• Notch;
  • cochlea;
  • hair cells;
  • Sox2;
  • Prox1;
  • differentiation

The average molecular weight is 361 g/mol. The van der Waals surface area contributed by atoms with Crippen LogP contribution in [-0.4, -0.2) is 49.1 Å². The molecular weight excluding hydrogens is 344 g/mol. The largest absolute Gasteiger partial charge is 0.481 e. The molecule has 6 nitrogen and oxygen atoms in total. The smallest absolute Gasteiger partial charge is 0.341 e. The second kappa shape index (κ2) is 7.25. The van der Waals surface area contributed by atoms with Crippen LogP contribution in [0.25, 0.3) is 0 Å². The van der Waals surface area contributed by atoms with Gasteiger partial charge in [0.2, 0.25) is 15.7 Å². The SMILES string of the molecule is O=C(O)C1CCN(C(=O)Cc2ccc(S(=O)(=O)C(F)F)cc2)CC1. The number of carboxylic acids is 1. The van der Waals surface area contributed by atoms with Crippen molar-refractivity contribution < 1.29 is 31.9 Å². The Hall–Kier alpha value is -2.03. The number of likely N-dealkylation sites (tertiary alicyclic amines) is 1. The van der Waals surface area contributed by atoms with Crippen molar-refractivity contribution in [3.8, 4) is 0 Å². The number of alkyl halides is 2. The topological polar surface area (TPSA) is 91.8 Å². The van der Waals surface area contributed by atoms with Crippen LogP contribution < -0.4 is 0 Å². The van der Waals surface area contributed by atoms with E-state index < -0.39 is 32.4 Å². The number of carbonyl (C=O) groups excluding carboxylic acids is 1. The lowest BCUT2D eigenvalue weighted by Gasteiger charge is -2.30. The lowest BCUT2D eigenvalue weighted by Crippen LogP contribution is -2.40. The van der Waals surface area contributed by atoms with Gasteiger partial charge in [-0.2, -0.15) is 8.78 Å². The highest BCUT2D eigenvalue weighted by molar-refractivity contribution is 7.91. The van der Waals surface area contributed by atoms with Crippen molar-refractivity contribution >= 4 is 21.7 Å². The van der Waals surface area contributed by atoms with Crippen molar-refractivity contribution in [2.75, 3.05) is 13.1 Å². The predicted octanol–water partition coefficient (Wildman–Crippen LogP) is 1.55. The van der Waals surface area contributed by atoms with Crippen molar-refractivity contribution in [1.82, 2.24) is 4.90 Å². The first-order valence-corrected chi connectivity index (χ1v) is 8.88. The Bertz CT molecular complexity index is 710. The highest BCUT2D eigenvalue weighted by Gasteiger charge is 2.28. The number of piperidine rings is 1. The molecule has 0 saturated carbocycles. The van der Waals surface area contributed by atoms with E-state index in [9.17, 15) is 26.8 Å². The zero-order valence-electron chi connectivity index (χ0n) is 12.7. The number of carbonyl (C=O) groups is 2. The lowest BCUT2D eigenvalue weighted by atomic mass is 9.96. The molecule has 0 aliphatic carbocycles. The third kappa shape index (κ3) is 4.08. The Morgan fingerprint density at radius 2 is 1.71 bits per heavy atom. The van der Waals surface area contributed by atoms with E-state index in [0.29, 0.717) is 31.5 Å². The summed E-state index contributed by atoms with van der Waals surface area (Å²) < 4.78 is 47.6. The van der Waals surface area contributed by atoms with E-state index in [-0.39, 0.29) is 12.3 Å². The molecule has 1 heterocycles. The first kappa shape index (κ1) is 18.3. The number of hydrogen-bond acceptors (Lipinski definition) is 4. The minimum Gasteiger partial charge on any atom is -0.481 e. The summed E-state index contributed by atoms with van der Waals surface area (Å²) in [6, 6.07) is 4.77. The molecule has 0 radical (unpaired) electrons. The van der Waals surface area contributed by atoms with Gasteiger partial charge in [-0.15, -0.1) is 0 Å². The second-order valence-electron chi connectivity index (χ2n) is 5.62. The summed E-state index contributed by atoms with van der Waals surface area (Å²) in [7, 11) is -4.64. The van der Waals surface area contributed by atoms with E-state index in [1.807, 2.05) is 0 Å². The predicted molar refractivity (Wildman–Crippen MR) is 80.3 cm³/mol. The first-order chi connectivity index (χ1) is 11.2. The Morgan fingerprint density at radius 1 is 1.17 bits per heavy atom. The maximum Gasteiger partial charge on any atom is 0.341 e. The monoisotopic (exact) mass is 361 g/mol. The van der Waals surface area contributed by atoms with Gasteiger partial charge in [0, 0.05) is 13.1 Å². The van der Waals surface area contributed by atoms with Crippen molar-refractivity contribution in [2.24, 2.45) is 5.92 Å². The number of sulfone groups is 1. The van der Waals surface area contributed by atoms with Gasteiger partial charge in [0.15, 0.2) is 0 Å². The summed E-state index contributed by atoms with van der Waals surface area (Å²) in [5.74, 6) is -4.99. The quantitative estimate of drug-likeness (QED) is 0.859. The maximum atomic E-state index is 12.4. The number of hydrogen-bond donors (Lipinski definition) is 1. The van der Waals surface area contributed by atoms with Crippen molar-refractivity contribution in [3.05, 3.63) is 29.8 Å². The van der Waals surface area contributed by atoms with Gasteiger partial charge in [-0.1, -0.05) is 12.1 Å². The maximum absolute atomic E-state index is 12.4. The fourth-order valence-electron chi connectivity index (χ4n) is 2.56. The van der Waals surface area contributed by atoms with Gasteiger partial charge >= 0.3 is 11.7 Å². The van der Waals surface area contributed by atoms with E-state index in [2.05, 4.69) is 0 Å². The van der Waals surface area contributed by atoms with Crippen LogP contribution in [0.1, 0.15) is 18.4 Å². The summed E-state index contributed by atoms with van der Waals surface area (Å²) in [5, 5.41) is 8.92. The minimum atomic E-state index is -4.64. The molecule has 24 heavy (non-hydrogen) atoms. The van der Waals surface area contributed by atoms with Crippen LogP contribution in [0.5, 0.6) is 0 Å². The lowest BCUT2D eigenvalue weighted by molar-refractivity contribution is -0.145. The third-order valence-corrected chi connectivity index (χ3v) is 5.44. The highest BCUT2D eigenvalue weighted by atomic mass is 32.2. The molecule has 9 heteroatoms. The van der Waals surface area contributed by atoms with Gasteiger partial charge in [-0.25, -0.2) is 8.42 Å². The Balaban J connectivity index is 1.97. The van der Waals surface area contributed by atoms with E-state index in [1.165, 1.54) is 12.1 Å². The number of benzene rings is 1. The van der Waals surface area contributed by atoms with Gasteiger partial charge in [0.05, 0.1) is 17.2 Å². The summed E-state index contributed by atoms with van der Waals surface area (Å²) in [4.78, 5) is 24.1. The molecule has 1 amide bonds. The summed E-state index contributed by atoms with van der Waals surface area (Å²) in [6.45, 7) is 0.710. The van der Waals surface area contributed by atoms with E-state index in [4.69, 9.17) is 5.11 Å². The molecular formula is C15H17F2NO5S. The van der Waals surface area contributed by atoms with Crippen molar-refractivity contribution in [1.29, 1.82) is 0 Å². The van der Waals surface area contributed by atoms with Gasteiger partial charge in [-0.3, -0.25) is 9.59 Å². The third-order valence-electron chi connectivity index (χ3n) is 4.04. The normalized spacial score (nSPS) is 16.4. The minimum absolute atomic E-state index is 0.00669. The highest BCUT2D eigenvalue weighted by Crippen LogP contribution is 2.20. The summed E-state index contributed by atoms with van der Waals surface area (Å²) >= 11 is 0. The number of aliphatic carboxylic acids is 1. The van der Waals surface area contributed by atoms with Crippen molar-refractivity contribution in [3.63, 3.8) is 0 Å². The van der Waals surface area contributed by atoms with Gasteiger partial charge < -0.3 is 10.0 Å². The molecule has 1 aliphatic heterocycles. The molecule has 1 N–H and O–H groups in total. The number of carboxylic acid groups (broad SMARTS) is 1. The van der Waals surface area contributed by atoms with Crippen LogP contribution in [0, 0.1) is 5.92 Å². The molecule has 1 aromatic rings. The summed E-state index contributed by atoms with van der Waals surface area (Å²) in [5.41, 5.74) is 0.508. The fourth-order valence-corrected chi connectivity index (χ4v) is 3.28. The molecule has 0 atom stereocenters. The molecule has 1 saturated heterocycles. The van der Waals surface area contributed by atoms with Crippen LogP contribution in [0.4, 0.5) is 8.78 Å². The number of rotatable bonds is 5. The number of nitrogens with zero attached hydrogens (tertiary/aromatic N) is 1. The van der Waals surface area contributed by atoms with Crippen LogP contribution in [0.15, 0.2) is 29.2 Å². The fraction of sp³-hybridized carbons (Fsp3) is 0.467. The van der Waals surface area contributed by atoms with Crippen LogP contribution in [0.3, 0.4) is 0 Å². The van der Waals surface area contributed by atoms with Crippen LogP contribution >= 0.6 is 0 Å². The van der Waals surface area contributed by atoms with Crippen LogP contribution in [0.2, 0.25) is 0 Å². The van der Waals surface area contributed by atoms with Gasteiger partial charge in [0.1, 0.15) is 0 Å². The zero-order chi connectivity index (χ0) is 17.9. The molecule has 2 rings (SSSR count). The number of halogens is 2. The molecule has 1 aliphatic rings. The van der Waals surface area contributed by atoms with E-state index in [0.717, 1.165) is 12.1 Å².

Background: Notch signaling is active in mouse cochlear prosensory progenitors but declines in differentiating sensory hair cells (HCs). Overactivation of the Notch1 intracellular domain (NICD) in progenitors blocks HC fate commitment and/or differentiation. However, it is not known whether reactivation of NICD in differentiating HCs also interrupts their developmental program and reactivates its downstream targets. Results: By analyzing Atoh1CreER+; Rosa26-NICDloxp/+ or Atoh1CreER+; Rosa26-NICDloxp/+; RBP-Jloxp/loxp mice, we demonstrated that ectopic NICD in differentiating HCs caused reactivation of Sox2 and Prox1 in an RBP-J-dependent manner. Interestingly, Prox1 reactivation was exclusive to outer HCs (OHCs). In addition, lineage tracing analysis of Prox1CreER/+; Rosa26-EYFPloxp/+ and Prox1CreEGFP/+; Rosa26-EYFPloxp/+ mice showed that nearly all HCs experiencing Prox1 expression were OHCs. Surprisingly, these HCs still matured normally with expression of prestin, wild-type-like morphology, and uptake of FM4-64FX dye at adult ages. Conclusions: Our results suggest that the developmental program of cochlear differentiating HCs is refractory to Notch reactivation and that Notch is an upstream regulator of Sox2 and Prox1 in cochlear development. In addition, our results support that Sox2 and Prox1 should not be the main blockers for terminal differentiation of HCs newly regenerated from postnatal cochlear SCs that still maintain Sox2 and Prox1 expression. Developmental Dynamics 241:684–696, 2012. © 2012 Wiley Periodicals, Inc.